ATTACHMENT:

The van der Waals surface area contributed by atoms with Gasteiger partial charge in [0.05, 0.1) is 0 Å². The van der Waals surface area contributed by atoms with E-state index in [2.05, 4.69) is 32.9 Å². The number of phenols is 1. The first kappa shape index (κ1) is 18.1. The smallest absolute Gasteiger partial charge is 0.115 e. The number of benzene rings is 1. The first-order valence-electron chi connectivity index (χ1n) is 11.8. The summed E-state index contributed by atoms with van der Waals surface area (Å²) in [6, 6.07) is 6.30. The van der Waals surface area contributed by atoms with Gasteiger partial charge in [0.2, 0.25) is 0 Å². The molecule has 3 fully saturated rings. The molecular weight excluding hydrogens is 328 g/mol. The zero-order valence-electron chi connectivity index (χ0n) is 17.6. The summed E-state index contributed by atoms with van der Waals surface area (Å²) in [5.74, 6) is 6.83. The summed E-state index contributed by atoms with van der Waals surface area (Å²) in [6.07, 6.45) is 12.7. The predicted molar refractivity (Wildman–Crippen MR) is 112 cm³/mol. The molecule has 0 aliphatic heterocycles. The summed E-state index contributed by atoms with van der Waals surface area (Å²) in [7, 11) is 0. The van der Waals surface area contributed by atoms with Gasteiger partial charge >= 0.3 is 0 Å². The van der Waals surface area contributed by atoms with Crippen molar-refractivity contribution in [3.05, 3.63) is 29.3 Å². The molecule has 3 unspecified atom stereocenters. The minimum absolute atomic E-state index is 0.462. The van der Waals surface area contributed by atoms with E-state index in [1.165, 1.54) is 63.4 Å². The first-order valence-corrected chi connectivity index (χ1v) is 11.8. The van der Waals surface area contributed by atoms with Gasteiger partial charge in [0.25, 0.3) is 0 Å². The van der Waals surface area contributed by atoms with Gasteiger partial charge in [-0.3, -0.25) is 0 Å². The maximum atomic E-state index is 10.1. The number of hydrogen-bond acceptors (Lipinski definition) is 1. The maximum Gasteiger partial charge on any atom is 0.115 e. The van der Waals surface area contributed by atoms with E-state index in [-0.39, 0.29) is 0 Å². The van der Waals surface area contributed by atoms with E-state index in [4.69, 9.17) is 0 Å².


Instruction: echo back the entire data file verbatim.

The van der Waals surface area contributed by atoms with Gasteiger partial charge in [0.05, 0.1) is 0 Å². The van der Waals surface area contributed by atoms with E-state index in [2.05, 4.69) is 32.9 Å². The number of phenols is 1. The first kappa shape index (κ1) is 18.1. The smallest absolute Gasteiger partial charge is 0.115 e. The number of benzene rings is 1. The first-order valence-electron chi connectivity index (χ1n) is 11.8. The summed E-state index contributed by atoms with van der Waals surface area (Å²) in [6, 6.07) is 6.30. The van der Waals surface area contributed by atoms with Gasteiger partial charge in [0.2, 0.25) is 0 Å². The molecule has 3 fully saturated rings. The molecular weight excluding hydrogens is 328 g/mol. The zero-order valence-electron chi connectivity index (χ0n) is 17.6. The summed E-state index contributed by atoms with van der Waals surface area (Å²) in [5.74, 6) is 6.83. The summed E-state index contributed by atoms with van der Waals surface area (Å²) in [6.07, 6.45) is 12.7. The predicted molar refractivity (Wildman–Crippen MR) is 112 cm³/mol. The molecule has 0 aliphatic heterocycles. The summed E-state index contributed by atoms with van der Waals surface area (Å²) in [7, 11) is 0. The van der Waals surface area contributed by atoms with Gasteiger partial charge >= 0.3 is 0 Å². The van der Waals surface area contributed by atoms with Crippen molar-refractivity contribution in [3.05, 3.63) is 29.3 Å². The molecule has 3 unspecified atom stereocenters. The minimum absolute atomic E-state index is 0.462. The van der Waals surface area contributed by atoms with E-state index in [1.165, 1.54) is 63.4 Å². The first-order valence-corrected chi connectivity index (χ1v) is 11.8. The van der Waals surface area contributed by atoms with Gasteiger partial charge in [0.25, 0.3) is 0 Å². The van der Waals surface area contributed by atoms with Gasteiger partial charge in [-0.3, -0.25) is 0 Å². The maximum atomic E-state index is 10.1. The number of hydrogen-bond acceptors (Lipinski definition) is 1. The maximum Gasteiger partial charge on any atom is 0.115 e. The van der Waals surface area contributed by atoms with E-state index in [-0.39, 0.29) is 0 Å². The van der Waals surface area contributed by atoms with E-state index in [4.69, 9.17) is 0 Å².